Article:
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Commentary

Three Questions For Aspiring Central Planners (Plus A Message from C.S. Lewis!)



Think, for just a moment, about how dumb the median person is. Now remind yourself: half the people in the world are dumber than that. Why, in a world filled with such imbeciles, would we want to rely on the prices emerging from their voluntary, decentralized, and disaggregated market choices--as F.A. Hayek and Adam Smith and Thomas Sowell would have us do--when there are so many people who are so much smarter, so much wiser, and so much better positioned to tell them all what to produce and how to live?

Why not, in short, rely on central planning directed by those possessing the most cultivated and refined minds? After all, competition gives us a bunch of different restaurant chains and steel companies and health insurers replicating and wasting resources with redundant teams of c-suite executives when clearly it would be more efficient for there to be one group tasked with food production and distribution, onegroup tasked with steel production, and one group tasked with providing health coverage.

So why not cede control of the means of production to committees of elites—people like, say, me, perhaps—who are equipped with the latest and greatest scientific knowledge and most up-to-date planning techniques and who are thus well-prepared to tell others how to live? It is, after all, for their own good and their own flourishing, and I—and I suspect, those like me—would never dream of abusing our power for personal gain.

Well, I think we should ask three questions of those who presume to know better than everyone else how we should all live, what should be produced, how it should be produced, and who should get it.

1. What might the members of the unwashed masses—for whom, it must be said, you seem to hold a barely-concealed contempt—know that you don’t?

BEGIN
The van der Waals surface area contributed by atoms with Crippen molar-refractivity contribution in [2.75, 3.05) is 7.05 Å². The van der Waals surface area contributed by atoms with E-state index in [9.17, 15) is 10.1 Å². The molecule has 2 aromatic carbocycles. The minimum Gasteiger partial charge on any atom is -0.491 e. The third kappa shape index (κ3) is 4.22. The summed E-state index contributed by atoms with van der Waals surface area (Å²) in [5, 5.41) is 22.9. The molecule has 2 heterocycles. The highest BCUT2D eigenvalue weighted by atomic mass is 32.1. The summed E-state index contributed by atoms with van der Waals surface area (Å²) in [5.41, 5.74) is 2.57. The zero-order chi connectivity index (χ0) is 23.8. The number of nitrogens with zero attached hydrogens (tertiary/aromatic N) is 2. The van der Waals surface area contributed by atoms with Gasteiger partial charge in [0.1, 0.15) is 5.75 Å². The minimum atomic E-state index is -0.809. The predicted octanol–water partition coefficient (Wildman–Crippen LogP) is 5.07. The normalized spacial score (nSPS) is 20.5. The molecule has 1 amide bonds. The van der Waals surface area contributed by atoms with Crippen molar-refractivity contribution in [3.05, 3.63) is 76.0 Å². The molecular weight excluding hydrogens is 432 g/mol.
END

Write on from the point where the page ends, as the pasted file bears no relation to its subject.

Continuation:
Think it possible that while you may exceed them in scientific knowledge and cultivated learning that they may exceed you in practical wisdom. At the very least, think it possible that they know themselves, their friends, their families, and their local situations better than you do.

2. Are they human?

This seems like an odd question to ask, but I think it’s important. Are we really acting in a manner consistent with respect for others’ liberty and dignity—for their humanity—by overriding their choices with our own? By saying—and saying backed by the power to use lethal force if necessary—that you are not allowed to buy and sell things we find tacky, lowbrow, trivial, or unhealthy? Or by making someone get permission in the form of either a permit or license (in a regulated society) or by the vote of the planners, the leaders of the party, or even a democratic assembly before trying something new?

3. What makes you so special?

On what grounds do you presume to choose for others? Who or what gives you the authority to override others’ choices? Is it possible those we have just derided as “morons,” above, exceed you in practical wisdom? Might it be possible that, when considering their tastes, their preferences, the situations in which they find themselves, their histories, their families, and so on, they might—might!—know something you don’t? Might it be wise for you to heed a bit of Biblical wisdom and remove the planks from your own eyes so you can see the specks in others’ eyes a bit more clearly?

Political movements left, right, and center are plagued with a failure to ask these questions, and in this, I am with C.S. Lewis; we would do well to heed his words:

“I am a democrat because I believe in the Fall of Man. I think most people are democrats for the opposite reason. A great deal of democratic enthusiasm descends from the ideas of people like Rousseau, who believed in democracy because they thought mankind so wise and good that everyone deserved a share in the government. The danger of defending democracy on those grounds is that they’re not true. And whenever their weakness is exposed, the people who prefer tyranny make capital out of the exposure. I find that they’re not true without looking further than myself. I don’t deserve a share in governing a hen-roost, much less a nation. Nor do most people—all the people who believe advertisements, and think in catchwords and spread rumours. The real reason for democracy is just the reverse. Mankind is so fallen that no man can be trusted with unchecked power over his fellows. Aristotle said that some people were only fit to be slaves. I do not contradict him. But I reject slavery because I see no men fit to be masters.”


Art Carden is a Research Fellow at the Independent Institute and an Associate Professor of Economics at Samford University’s Brock School of Business.






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